If any man among you seem to be religious - Pious, or devout. That is, if he does not restrain his tongue, his other evidences of religion are worthless. A man may undoubtedly have many things in his character which seem to be evidences of the existence of religion in his heart, and yet there may be some one thing that shall show that all those evidences are false. Religion is designed to produce an effect on our whole conduct; and if there is any one thing in reference to which it does not bring us under its control, that one thing may show that all other appearances of piety are worthless.

    And bridleth not his tongue - Restrains or curbs it not, as a horse is restrained with a bridle. There may have been some reason why the apostle referred to this particular sin which is now unknown to us; or he may perhaps have intended to select this as a specimen to illustrate this idea, that if there is any one evil propensity which religion does not control, or if there is any one thing in respect to which its influence is not felt, whatever other evidences of piety there may be, this will demonstrate that all those appearances of religion are vain. For religion is designed to bring the whole man under control, and to subdue every faculty of the body and mind to its demands. If the tongue is not restrained, or if there is any unsubdued propensity to sin whatever, it proves that there is no true religion.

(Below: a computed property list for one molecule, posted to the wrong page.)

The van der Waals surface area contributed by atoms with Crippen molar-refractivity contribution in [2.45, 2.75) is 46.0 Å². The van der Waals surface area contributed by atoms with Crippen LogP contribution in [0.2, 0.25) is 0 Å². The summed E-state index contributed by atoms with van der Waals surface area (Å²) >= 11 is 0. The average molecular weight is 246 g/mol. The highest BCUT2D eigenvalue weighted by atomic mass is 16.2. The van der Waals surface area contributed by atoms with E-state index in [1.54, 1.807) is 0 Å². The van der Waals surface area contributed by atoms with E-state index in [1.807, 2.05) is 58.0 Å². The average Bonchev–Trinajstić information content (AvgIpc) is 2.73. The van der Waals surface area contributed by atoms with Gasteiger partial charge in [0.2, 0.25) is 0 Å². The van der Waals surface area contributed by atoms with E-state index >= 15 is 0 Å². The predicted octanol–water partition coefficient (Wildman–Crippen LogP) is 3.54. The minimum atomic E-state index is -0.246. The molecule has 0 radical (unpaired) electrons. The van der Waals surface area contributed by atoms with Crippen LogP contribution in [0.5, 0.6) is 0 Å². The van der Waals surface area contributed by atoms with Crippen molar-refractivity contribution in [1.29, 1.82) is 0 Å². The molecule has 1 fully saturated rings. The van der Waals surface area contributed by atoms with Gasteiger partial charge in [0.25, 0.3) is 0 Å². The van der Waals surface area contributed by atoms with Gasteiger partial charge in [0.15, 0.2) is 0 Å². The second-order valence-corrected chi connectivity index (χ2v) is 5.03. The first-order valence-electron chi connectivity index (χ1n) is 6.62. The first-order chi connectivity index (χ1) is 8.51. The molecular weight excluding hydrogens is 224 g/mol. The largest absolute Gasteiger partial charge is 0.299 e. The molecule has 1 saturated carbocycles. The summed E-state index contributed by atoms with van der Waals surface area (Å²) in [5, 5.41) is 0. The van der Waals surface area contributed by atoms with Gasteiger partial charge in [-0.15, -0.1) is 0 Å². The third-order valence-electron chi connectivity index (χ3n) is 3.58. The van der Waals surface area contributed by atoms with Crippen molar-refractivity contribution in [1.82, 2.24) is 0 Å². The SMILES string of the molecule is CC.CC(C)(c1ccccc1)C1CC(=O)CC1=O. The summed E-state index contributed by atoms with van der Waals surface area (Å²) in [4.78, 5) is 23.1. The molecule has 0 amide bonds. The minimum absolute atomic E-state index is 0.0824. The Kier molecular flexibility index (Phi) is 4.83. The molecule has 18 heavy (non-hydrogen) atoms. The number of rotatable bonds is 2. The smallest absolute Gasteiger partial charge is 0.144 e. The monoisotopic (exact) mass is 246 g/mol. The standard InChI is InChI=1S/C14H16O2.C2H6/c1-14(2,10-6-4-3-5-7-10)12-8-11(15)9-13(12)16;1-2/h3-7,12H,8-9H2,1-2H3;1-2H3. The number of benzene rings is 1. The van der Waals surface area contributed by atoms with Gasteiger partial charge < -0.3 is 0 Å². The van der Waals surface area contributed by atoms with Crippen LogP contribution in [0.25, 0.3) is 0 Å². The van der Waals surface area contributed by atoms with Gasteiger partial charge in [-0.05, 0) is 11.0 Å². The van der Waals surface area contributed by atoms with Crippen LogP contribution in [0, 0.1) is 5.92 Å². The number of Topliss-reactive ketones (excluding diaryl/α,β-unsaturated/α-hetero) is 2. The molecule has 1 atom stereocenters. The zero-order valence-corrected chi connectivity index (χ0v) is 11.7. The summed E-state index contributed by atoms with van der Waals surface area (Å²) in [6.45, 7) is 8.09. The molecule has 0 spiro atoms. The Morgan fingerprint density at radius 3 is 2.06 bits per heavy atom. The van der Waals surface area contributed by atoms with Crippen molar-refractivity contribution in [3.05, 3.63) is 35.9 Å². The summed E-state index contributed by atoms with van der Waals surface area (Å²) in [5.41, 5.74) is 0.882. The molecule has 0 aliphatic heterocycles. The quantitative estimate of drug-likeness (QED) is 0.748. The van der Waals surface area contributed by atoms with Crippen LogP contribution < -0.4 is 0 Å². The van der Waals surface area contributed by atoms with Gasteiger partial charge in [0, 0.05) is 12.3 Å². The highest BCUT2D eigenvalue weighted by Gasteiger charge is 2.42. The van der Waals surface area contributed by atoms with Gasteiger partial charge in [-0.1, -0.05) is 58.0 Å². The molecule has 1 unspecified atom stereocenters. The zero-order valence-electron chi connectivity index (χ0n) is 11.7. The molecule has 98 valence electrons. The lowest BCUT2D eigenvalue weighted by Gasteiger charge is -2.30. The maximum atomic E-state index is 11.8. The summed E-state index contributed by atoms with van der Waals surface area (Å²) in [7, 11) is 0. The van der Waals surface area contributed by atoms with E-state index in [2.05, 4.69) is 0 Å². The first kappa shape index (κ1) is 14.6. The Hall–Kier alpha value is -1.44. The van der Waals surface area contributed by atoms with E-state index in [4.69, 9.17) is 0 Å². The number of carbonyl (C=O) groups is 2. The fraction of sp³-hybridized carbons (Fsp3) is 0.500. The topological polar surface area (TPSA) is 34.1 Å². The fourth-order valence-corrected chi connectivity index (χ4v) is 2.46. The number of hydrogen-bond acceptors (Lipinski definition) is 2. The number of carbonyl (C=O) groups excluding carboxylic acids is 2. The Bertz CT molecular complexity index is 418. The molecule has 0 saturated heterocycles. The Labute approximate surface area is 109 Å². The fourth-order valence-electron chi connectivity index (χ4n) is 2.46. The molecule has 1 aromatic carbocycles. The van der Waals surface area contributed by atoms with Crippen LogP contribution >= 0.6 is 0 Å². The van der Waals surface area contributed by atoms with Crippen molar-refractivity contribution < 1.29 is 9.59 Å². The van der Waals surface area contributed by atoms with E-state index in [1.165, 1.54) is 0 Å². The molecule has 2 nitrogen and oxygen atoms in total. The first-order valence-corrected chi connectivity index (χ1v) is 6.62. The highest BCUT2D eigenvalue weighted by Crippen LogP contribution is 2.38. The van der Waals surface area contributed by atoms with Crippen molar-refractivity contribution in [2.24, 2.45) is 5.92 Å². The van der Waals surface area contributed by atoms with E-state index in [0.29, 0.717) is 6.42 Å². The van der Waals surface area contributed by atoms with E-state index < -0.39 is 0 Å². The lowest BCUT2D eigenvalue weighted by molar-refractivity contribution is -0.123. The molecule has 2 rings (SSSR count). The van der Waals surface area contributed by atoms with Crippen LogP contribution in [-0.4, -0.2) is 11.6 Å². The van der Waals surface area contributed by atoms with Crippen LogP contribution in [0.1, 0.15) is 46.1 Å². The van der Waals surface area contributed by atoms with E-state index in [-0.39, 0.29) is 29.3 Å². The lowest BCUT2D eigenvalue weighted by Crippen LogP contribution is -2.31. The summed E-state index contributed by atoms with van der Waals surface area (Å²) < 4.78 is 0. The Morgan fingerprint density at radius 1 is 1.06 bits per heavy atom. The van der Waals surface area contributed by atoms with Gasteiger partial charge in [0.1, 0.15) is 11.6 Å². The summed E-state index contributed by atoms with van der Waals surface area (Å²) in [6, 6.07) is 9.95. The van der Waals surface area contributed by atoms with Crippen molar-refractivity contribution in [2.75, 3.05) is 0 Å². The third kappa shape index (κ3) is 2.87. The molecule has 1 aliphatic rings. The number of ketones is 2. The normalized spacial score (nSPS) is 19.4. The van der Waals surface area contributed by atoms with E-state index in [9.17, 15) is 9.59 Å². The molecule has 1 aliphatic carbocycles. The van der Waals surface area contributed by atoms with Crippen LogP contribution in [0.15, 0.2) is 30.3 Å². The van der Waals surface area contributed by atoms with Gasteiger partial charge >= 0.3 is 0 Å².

But deceiveth his own heart - Implying that he does deceive his heart by supposing that any evidence can prove that he is under the influence of religion if his tongue is unrestrained. Whatever love, or zeal, or orthodoxy, or gift in preaching or in prayer he may have, this one evil propensity will neutralize it all, and show that there is no true religion at heart.

    This man's religion is vain - As all religion must be which does not control all the faculties of the body and the mind. The truths, then, which are taught in this verse are:

    (1) That there may be evidences of piety which seem to be very plausible or clear, but which in themselves do not prove that there is any true religion. There may be much zeal, as in the case of the Pharisees; there may be much apparent love of Christians, or much outward benevolence; there may be an uncommon gift in prayer; there may be much self-denial, as among those who withdraw from the world in monasteries or nunneries; or there may have been deep conviction for sin, and much joy at the time of the supposed conversion, and still there be no true religion. Each and all of these things may exist in the heart where there is no true religion.

    (2) a single unsubdued sinful propensity neutralizes all these things, and shows that there is no true religion. If the tongue is not subdued; if any sin is indulged, it will show that the seat of the evil has not been reached, and that the soul, as such, has never been brought into subjection to the law of God. For the very essence of all the sin that there was in the soul may have been concentrated on that one propensity. Everything else which may be manifested may be accounted for on the supposition that there is no religion; this cannot be accounted for on the supposition that there is any.

    Wesley's Notes on James 1:26

    1:26 If any one be ever so religious - Exact in the outward offices of religion. And bridleth not his tongue - From backbiting, talebearing, evilspeaking, he only deceiveth his own heart, if he fancies he has any true religion at all.